Is it a bird? Is it a plane? No, it's Ledra aurita

Posted by Graeme Lyons , Saturday, 14 July 2018 21:44

I did a survey out in East Sussex today and Rachel came out for some invert training. We clocked up well over 150 species of invertebrate which was pretty impressive for the nature of the site. The highlight for me was beating an adult Ledra aurita from Hazel. I have only six records for this weird looking hopper, our largest species. I think it kinda looks like it has a dog's head in this photo. All but one of of my records have been nymphs, so it was great to see an adult again. It's not rare, I just don't seen the adults that often. I really remember finding a dead one when I as a kid at Sandringham whilst and identifying it myself. 

So today when I placed it on top of a fence post for a photo shoot, I was excited to see it opening its wing cases ready to fly. I wasn't prepared for what happened next. It jumped almost vertically into the canopy and this seamlessly became flight. It was like watching a firework go off. Or Superman taking flight! If I had videoed this, it would have simply winked out of existence. What an amazingly efficient and fast way to find your way back to the canopy if you get beaten out of a tree by an entomologist or blown out in a storm!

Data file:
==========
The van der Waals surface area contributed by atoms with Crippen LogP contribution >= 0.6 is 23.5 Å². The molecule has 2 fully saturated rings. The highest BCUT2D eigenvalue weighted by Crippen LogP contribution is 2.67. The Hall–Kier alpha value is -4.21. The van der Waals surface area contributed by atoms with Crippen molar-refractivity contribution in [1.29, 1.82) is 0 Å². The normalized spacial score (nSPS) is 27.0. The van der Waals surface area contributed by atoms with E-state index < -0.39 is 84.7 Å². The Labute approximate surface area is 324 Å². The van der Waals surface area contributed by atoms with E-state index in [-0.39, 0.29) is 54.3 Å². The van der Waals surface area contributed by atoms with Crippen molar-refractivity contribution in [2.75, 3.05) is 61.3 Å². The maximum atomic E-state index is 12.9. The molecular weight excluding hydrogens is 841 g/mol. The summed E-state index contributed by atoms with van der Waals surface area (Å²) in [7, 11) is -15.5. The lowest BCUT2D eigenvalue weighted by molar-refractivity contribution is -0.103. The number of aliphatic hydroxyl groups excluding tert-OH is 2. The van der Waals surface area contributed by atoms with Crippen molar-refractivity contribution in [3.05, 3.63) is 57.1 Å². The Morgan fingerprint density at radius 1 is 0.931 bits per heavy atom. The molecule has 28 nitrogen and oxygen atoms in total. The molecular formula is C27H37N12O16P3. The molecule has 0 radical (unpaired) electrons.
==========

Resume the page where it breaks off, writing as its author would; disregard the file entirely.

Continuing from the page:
Other highlights included this Dotted Fan-foot that Rachel caught and several Adelphocoris ticinensis. We also had two new bugs for the 10 km square on the atlas, being Box Bog and Stictopleurus punctanervosa.

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